Featured Creature: Humongous Fungus

Do you know which fungus among us is most humongous?

Photo from Bib Alex

A Very Large Mushroom

Eleven miles east of Prairie City Oregon, just west of Clear Creek, beneath the ground on a high ridgeline above Malheur National Forest, lives a monster. For thousands of years, this monster has laid beneath the soil, its black tendrils creeping out, searching for victims to infect and consume. Covering almost 3.7 square miles, and possibly weighing as much 35,000 tons, this monster is the biggest living organism, by biomass, on Earth – that we know of, anyway. It is the current “Humongous Fungus” titleholder.

Not that it is the first.

In 1992, a biologist named James Anderson realized that a single 1,500-year-old specimen of Armillaria bulbosa in a forest in Northern Michigan accounted for all the mushroom activity over 37 acres. The realization that one mushroom could grow so large prompted a bit of a race, with candidates for the “Humongous Fungus” title being discovered and tested around the world. In 2003, a group of scientists led by Catherine Parks of the U.S. Forest Service published a paper to announce that a particular example of Armillaria ostoyae in Oregon (one of five candidates in Malheur National Park) covered 2,385 acres, weighed as much as 155 Statue of Libertys, and could be as much as twice as old as the Great Pyramid of Giza. For the moment, it looks like the winner.

Photo from the Oregon Encyclopedia

One Hungry Fungus

While enormous, the humongous fungus can be difficult to find since most of its mass is underground. It grows long, black filaments of fungal tissue beneath the soil called rhizomorphs that spread until they encounter a vulnerable species of tree. The tree will be encircled, and the fungus will squeeze under the tree’s bark, creating paint-like mycelial felts that cut off the flow of nutrients. Eventually, usually 20 to 50 years later, the tree dies, after which Armillaria ostoyae will continue to feed on the dead tree as a saprophyte – a mushroom that feeds on decaying matter. Armillaria ostoyae is a parasite which kills very slowly, and feeds long after its victim is dead.

The simplest way to observe the fungus is to examine its effects on the environment. Large patches of dead and dying trees with the bark coming off, dead branches, crown symptoms such as off-color needles or rounded tops, or excessive coning are all symptoms of Armillaria ostoyae infestation. Searching for distinct groups of dead, dying, or symptomatic trees is the easiest way to appreciate its extent.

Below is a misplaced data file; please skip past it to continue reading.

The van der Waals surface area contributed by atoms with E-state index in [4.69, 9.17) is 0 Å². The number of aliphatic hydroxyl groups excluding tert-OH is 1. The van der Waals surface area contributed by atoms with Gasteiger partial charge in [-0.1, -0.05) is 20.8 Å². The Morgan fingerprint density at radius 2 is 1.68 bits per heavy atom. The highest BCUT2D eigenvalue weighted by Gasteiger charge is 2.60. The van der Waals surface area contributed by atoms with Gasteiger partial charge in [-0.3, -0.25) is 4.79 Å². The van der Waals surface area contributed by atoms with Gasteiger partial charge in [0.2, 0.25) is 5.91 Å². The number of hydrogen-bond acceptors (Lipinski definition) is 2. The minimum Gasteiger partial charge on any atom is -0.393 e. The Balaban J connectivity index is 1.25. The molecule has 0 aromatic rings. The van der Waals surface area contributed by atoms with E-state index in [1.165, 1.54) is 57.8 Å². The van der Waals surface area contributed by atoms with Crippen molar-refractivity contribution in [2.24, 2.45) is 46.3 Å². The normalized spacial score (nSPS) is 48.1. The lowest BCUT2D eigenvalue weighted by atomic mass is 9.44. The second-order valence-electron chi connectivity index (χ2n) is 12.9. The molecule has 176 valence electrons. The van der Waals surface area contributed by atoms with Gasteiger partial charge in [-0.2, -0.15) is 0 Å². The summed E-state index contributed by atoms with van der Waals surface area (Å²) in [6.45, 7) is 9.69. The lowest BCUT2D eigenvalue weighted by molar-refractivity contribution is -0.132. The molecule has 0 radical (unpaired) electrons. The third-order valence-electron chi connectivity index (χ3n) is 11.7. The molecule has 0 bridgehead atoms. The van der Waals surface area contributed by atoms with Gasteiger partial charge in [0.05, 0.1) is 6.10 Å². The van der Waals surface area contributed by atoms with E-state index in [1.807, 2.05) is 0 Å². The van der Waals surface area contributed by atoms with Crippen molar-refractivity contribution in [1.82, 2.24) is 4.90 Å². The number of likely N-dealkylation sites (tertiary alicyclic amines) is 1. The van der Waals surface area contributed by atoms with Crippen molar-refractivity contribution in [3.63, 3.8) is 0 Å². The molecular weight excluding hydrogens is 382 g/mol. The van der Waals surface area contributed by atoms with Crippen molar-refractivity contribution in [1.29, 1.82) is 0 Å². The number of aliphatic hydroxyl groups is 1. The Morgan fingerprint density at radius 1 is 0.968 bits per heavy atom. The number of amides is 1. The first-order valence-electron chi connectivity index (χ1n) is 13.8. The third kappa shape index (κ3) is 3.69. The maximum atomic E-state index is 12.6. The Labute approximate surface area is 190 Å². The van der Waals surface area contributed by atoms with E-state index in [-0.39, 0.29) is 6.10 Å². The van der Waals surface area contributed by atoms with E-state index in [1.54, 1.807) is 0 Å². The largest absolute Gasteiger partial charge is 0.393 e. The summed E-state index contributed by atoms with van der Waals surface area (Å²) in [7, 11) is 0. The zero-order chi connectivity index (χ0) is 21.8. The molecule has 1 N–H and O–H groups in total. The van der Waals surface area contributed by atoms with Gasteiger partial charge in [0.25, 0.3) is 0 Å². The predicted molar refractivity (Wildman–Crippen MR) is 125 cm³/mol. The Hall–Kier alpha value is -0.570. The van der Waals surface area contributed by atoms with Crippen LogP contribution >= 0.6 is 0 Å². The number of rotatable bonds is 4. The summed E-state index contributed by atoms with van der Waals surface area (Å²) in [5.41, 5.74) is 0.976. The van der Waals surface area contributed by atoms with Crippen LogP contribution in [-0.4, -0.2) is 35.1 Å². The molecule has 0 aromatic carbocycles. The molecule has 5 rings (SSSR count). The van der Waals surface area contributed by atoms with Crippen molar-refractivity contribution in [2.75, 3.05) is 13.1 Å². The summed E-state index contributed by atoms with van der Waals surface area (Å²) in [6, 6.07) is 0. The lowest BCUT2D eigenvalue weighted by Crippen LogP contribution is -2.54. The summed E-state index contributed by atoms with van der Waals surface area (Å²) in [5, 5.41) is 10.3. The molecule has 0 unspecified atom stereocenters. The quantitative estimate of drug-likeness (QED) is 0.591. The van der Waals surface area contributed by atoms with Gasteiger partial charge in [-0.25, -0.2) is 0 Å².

In addition, you can look for resin oozing from tree bark, caused by the mycelial felts. Or, in autumn, typically after the first rains, honey mushrooms, named for their color, appear in large clumps coming out of the base of infested trees. These mushrooms are gilled, about 2 to 5 inches high with caps about as wide as the honey mushroom is tall.

Photo by Peter Pearsall from USFWS

How Does It Help?

While not beneficial to trees within their grasp during their parasitic stages, fungi like Armillaria ostoyae play an important role by transporting nutrients through the soil and keeping it moist for young trees to flourish. They remove weak trees and allow resistant genes to flourish, creating a stronger pool of tree genetics. The dying trees also provide food for bark beetles. Ultimately, Armillaria ostoyae plays an important role in clearing out overgrowth and debris.

We Created this Monster

It is important to note that while Armillaria ostoyae may play a beneficial role in the ecosystem, its influence and size appear to be greatly exaggerated by human activity. The natural fire cycle of the forest, nurtured by Indigenous communities, cleared out brush and assisted species such as the lodgepole pine that require extreme heat to sprout. In a healthy forest, the fungus assisted in this regard by removing some of the dangerous tinder.

Logging left massive amounts of debris, though, and 20th century fire suppression allowed that debris to accumulate. Additionally, the replanting of trees using single species and arranging them in a grid-like pattern made it easy for Armillaria to spread. So, while the Humongous Fungus predates 20th century forest management by thousands of years, the natural barriers to its growth were dramatically reduced. As a result, it continues to grow, expanding 5 feet per year in all directions – feeding.

With a more holistic approach to forest management, and a focus on biodiversity, Armillaria ostoyae can return to its rightful place, as a small but crucial part of the forest ecosystem.

Pondering how big the next humongous fungus could be,


Mike Conway is a part-time freelance writer who lives with his wife, kids, and dog Smudge (pictured) in Northern Virginia. 

What the World’s Largest Organism Reveals About Fires and Forest Health – Atlas Obscura
Oregon Humongous Fungus Sets Record As Largest Single Living Organism On Earth – OPB
Humongous Fungus (oregonencyclopedia.org)
Malheur National Forest – Wikipedia
Strange but True: The Largest Organism on Earth Is a Fungus – Scientific American